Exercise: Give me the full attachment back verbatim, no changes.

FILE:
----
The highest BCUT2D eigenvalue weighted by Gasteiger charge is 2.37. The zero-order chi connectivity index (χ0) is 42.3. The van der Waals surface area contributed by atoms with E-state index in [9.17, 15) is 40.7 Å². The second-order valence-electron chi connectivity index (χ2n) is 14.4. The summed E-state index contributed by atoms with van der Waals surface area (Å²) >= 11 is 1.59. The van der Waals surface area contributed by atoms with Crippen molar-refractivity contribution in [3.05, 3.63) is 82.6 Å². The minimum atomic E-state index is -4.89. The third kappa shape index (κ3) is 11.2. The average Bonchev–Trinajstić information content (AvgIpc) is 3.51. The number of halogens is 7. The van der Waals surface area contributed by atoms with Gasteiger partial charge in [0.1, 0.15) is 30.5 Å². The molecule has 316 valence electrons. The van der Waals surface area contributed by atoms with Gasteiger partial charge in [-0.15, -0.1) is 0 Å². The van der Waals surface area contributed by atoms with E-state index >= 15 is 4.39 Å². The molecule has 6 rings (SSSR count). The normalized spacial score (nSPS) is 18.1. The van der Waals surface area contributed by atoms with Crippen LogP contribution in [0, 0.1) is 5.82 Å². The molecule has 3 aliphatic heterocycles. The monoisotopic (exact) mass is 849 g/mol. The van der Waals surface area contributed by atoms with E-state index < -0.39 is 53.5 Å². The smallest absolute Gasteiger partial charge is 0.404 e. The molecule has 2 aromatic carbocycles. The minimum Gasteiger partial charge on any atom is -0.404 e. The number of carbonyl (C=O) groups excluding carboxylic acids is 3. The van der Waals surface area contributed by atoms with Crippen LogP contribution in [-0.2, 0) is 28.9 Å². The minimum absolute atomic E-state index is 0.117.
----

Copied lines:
The highest BCUT2D eigenvalue weighted by Gasteiger charge is 2.37. The zero-order chi connectivity index (χ0) is 42.3. The van der Waals surface area contributed by atoms with E-state index in [9.17, 15) is 40.7 Å². The second-order valence-electron chi connectivity index (χ2n) is 14.4. The summed E-state index contributed by atoms with van der Waals surface area (Å²) >= 11 is 1.59. The van der Waals surface area contributed by atoms with Crippen molar-refractivity contribution in [3.05, 3.63) is 82.6 Å². The minimum atomic E-state index is -4.89. The third kappa shape index (κ3) is 11.2. The average Bonchev–Trinajstić information content (AvgIpc) is 3.51. The number of halogens is 7. The van der Waals surface area contributed by atoms with Gasteiger partial charge in [0.1, 0.15) is 30.5 Å². The molecule has 316 valence electrons. The van der Waals surface area contributed by atoms with Gasteiger partial charge in [-0.15, -0.1) is 0 Å². The van der Waals surface area contributed by atoms with E-state index >= 15 is 4.39 Å². The molecule has 6 rings (SSSR count). The normalized spacial score (nSPS) is 18.1. The van der Waals surface area contributed by atoms with Crippen LogP contribution in [0, 0.1) is 5.82 Å². The molecule has 3 aliphatic heterocycles. The monoisotopic (exact) mass is 849 g/mol. The van der Waals surface area contributed by atoms with E-state index < -0.39 is 53.5 Å². The smallest absolute Gasteiger partial charge is 0.404 e. The molecule has 2 aromatic carbocycles. The minimum Gasteiger partial charge on any atom is -0.404 e. The number of carbonyl (C=O) groups excluding carboxylic acids is 3. The van der Waals surface area contributed by atoms with Crippen LogP contribution in [-0.2, 0) is 28.9 Å². The minimum absolute atomic E-state index is 0.117.